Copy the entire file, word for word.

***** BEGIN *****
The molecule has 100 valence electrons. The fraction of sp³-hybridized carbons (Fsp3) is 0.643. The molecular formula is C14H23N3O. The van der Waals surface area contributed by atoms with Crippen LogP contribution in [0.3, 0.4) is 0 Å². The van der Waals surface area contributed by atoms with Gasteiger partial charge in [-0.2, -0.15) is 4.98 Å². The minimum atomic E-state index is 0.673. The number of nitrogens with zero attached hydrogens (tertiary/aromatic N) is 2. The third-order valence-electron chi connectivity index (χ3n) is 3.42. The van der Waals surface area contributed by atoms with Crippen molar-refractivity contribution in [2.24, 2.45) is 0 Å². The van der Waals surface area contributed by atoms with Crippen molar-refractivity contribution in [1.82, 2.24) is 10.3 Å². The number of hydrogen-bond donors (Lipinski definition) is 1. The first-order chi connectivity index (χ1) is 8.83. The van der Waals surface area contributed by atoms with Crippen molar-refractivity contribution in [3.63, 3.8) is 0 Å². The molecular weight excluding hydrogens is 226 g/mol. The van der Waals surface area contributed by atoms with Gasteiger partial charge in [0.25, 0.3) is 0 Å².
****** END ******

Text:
The molecule has 100 valence electrons. The fraction of sp³-hybridized carbons (Fsp3) is 0.643. The molecular formula is C14H23N3O. The van der Waals surface area contributed by atoms with Crippen LogP contribution in [0.3, 0.4) is 0 Å². The van der Waals surface area contributed by atoms with Gasteiger partial charge in [-0.2, -0.15) is 4.98 Å². The minimum atomic E-state index is 0.673. The number of nitrogens with zero attached hydrogens (tertiary/aromatic N) is 2. The third-order valence-electron chi connectivity index (χ3n) is 3.42. The van der Waals surface area contributed by atoms with Crippen molar-refractivity contribution in [2.24, 2.45) is 0 Å². The van der Waals surface area contributed by atoms with Crippen molar-refractivity contribution in [1.82, 2.24) is 10.3 Å². The number of hydrogen-bond donors (Lipinski definition) is 1. The first-order chi connectivity index (χ1) is 8.83. The van der Waals surface area contributed by atoms with Crippen molar-refractivity contribution in [3.63, 3.8) is 0 Å². The molecular weight excluding hydrogens is 226 g/mol. The van der Waals surface area contributed by atoms with Gasteiger partial charge in [0.25, 0.3) is 0 Å².